"We have lots and lots of early patent pictures," Phyllis said.  

It wasn't until the mid 1870s that the equipment started to look "a little bit like a corn picker," Bob said. 

People have asked Bob and Phyllis who the first major manufacturer of corn pickers was in their opinion.

"We had to give it to Deering, not McCormick-Deering, just plain Deering," said Bob. 

The book is packed full of history, providing younger generations with a glimpse back at the evolution of picking corn.

Traveling the Midwest, they've made many friends and were surprised at the different variations of corn cribs they've seen, prompting another book, basically a picture book, that should be done before Christmas. 

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Bob still raises corn and beans and delivers mail as a rural mail carrier to many of the farmers he knows. Most of the corn pickers in his collection are lined up in their front yard, since they don't have room to store them all inside. 

"We get a lot of people that stop and look at them," said Bob. "It’s kind of nice they’re not inside, because I have people call me up later. … We see tracks where people come up and look at them. Maybe in a way it’s better that they aren’t stored."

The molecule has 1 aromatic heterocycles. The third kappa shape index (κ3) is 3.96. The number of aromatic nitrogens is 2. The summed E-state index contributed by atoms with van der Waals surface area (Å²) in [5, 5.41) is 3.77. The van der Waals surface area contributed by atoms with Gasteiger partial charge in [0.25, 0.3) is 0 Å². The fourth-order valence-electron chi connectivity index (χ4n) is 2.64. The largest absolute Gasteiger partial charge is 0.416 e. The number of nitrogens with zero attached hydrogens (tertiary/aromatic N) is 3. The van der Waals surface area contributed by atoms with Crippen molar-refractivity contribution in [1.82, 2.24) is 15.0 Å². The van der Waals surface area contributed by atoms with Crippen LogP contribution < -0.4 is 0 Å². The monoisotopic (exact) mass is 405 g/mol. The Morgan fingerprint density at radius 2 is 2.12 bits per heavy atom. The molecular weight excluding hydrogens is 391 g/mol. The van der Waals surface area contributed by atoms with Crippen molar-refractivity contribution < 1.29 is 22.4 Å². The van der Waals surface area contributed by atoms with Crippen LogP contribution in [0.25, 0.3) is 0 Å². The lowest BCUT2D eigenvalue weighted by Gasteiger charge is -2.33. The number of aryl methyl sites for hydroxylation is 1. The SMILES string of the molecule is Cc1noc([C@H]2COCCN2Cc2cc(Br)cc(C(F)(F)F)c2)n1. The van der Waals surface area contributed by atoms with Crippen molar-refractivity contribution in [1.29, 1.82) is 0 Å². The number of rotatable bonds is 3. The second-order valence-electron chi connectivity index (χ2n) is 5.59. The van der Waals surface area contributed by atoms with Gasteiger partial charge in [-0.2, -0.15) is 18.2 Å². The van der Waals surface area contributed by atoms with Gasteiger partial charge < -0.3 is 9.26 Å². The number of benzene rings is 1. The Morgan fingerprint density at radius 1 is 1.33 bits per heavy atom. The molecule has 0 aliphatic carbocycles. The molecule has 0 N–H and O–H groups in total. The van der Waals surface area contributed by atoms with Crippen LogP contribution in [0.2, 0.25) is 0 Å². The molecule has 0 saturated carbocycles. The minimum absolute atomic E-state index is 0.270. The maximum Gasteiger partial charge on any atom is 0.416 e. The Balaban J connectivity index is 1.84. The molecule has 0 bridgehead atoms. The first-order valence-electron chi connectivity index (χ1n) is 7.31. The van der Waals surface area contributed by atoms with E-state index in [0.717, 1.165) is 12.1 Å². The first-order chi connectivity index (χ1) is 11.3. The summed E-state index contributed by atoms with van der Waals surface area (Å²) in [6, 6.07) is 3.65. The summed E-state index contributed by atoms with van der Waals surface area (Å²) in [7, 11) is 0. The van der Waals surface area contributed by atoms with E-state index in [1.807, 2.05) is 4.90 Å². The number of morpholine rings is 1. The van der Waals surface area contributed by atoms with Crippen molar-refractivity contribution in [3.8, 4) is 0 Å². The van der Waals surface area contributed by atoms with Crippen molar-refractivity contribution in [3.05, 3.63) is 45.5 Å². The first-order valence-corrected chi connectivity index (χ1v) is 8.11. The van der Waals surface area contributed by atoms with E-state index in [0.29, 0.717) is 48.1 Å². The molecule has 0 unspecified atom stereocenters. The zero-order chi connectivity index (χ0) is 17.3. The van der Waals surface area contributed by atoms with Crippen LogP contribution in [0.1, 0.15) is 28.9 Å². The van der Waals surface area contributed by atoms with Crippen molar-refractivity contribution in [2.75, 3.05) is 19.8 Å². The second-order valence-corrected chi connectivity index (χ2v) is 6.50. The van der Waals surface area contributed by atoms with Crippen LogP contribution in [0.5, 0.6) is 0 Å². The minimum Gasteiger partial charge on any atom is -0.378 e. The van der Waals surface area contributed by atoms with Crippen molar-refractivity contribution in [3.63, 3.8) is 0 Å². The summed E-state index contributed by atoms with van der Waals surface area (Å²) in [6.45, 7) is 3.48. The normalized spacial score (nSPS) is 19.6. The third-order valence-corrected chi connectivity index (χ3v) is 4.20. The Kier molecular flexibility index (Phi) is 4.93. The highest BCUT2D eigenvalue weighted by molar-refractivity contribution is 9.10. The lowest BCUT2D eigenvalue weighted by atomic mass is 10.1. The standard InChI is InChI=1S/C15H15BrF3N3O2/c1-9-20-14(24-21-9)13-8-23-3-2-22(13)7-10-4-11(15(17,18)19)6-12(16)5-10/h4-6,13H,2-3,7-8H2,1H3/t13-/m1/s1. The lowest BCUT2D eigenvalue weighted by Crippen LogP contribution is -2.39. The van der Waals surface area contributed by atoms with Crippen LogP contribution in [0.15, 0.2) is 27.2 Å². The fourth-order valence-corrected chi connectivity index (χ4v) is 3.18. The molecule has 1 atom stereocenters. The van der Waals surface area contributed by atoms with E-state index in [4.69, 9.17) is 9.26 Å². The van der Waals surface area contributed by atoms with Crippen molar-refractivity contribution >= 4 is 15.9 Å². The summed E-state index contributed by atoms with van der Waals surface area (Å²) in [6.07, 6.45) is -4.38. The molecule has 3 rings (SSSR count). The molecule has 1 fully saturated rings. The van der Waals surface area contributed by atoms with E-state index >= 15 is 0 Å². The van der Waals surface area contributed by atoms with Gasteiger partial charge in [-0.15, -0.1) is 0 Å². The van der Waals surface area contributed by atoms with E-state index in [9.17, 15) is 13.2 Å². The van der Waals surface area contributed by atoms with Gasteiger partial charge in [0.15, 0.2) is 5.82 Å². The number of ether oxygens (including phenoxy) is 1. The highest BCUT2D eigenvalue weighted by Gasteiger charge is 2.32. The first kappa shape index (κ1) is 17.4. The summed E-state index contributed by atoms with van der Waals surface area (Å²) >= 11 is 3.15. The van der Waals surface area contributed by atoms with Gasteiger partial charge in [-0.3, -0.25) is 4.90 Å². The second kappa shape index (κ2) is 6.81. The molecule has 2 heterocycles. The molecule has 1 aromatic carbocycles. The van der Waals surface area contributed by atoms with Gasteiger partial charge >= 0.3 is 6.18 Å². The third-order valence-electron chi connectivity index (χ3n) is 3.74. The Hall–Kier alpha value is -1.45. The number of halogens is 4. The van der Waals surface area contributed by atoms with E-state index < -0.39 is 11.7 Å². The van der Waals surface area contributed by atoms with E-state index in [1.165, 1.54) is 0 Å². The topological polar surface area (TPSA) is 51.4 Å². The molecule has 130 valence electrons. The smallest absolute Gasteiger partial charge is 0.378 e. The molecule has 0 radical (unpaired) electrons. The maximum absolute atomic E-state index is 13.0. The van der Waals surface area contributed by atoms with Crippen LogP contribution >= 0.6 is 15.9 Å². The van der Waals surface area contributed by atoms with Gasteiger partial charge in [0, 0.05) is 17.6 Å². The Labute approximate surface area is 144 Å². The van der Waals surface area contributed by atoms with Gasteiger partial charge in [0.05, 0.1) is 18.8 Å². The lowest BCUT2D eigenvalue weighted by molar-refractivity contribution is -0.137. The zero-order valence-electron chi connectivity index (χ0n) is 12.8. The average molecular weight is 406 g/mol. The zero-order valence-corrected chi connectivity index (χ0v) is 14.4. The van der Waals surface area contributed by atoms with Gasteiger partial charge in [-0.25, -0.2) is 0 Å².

Bob enjoys going to shows, like the Half Century of Progress show, and harvesting shows. Lately he's been too busy talking to people about corn pickers at the shows to "go out and pick with friends," "try the pickers and have some fun."

While Bob has accumulated corn pickers over the years, Phyllis has collected about 30 walking plows. 

"A lot of people call her the plow lady," said Bob. "We’re kind of a different couple, but we’re still having fun after 42 years of marriage."

For more information on the book, visit CornPickerBook.com or call or text Bob at 815-761-3709.